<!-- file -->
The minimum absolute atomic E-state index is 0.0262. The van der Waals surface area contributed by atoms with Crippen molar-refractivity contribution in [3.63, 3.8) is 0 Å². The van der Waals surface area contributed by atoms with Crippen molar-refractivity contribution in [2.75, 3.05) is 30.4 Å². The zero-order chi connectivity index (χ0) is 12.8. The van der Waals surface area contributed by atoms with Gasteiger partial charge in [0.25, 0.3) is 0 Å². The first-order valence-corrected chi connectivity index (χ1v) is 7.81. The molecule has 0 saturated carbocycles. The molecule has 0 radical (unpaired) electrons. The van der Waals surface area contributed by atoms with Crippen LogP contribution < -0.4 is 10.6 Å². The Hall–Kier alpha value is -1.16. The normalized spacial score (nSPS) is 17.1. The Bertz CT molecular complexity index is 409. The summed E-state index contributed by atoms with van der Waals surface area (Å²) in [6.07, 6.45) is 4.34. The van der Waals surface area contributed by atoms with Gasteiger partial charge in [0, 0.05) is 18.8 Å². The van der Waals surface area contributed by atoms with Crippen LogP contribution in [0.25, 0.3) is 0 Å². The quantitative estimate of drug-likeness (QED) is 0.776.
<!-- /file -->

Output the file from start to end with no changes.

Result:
The minimum absolute atomic E-state index is 0.0262. The van der Waals surface area contributed by atoms with Crippen molar-refractivity contribution in [3.63, 3.8) is 0 Å². The van der Waals surface area contributed by atoms with Crippen molar-refractivity contribution in [2.75, 3.05) is 30.4 Å². The zero-order chi connectivity index (χ0) is 12.8. The van der Waals surface area contributed by atoms with Gasteiger partial charge in [0.25, 0.3) is 0 Å². The first-order valence-corrected chi connectivity index (χ1v) is 7.81. The molecule has 0 saturated carbocycles. The molecule has 0 radical (unpaired) electrons. The van der Waals surface area contributed by atoms with Crippen LogP contribution < -0.4 is 10.6 Å². The Hall–Kier alpha value is -1.16. The normalized spacial score (nSPS) is 17.1. The Bertz CT molecular complexity index is 409. The summed E-state index contributed by atoms with van der Waals surface area (Å²) in [6.07, 6.45) is 4.34. The van der Waals surface area contributed by atoms with Gasteiger partial charge in [0, 0.05) is 18.8 Å². The van der Waals surface area contributed by atoms with Crippen LogP contribution in [0.25, 0.3) is 0 Å². The quantitative estimate of drug-likeness (QED) is 0.776.